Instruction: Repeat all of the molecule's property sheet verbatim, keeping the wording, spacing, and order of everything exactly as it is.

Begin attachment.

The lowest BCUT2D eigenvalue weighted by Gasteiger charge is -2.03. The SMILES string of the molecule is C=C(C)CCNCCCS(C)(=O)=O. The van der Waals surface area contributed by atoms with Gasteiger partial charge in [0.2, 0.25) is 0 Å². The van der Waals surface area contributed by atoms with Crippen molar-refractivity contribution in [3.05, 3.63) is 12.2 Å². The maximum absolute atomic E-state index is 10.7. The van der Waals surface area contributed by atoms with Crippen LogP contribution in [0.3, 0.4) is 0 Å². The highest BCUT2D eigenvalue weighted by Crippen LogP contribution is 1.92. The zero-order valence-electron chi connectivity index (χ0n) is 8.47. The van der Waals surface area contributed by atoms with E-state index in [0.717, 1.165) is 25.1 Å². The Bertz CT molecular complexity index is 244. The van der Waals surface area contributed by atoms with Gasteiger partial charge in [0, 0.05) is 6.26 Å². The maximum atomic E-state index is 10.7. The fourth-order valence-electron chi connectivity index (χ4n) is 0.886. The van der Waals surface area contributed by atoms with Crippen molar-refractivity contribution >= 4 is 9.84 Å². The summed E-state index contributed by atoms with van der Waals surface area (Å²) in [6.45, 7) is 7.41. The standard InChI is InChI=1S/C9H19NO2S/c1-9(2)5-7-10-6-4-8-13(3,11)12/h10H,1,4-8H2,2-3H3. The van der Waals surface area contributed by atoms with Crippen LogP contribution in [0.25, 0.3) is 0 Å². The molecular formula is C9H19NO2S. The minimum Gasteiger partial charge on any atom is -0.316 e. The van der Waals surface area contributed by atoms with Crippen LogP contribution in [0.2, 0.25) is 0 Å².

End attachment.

The lowest BCUT2D eigenvalue weighted by Gasteiger charge is -2.03. The SMILES string of the molecule is C=C(C)CCNCCCS(C)(=O)=O. The van der Waals surface area contributed by atoms with Gasteiger partial charge in [0.2, 0.25) is 0 Å². The van der Waals surface area contributed by atoms with Crippen molar-refractivity contribution in [3.05, 3.63) is 12.2 Å². The maximum absolute atomic E-state index is 10.7. The van der Waals surface area contributed by atoms with Crippen LogP contribution in [0.3, 0.4) is 0 Å². The highest BCUT2D eigenvalue weighted by Crippen LogP contribution is 1.92. The zero-order valence-electron chi connectivity index (χ0n) is 8.47. The van der Waals surface area contributed by atoms with E-state index in [0.717, 1.165) is 25.1 Å². The Bertz CT molecular complexity index is 244. The van der Waals surface area contributed by atoms with Gasteiger partial charge in [0, 0.05) is 6.26 Å². The maximum atomic E-state index is 10.7. The fourth-order valence-electron chi connectivity index (χ4n) is 0.886. The van der Waals surface area contributed by atoms with Crippen molar-refractivity contribution >= 4 is 9.84 Å². The summed E-state index contributed by atoms with van der Waals surface area (Å²) in [6.45, 7) is 7.41. The standard InChI is InChI=1S/C9H19NO2S/c1-9(2)5-7-10-6-4-8-13(3,11)12/h10H,1,4-8H2,2-3H3. The van der Waals surface area contributed by atoms with Crippen LogP contribution in [0.25, 0.3) is 0 Å². The molecular formula is C9H19NO2S. The minimum Gasteiger partial charge on any atom is -0.316 e. The van der Waals surface area contributed by atoms with Crippen LogP contribution in [0.2, 0.25) is 0 Å².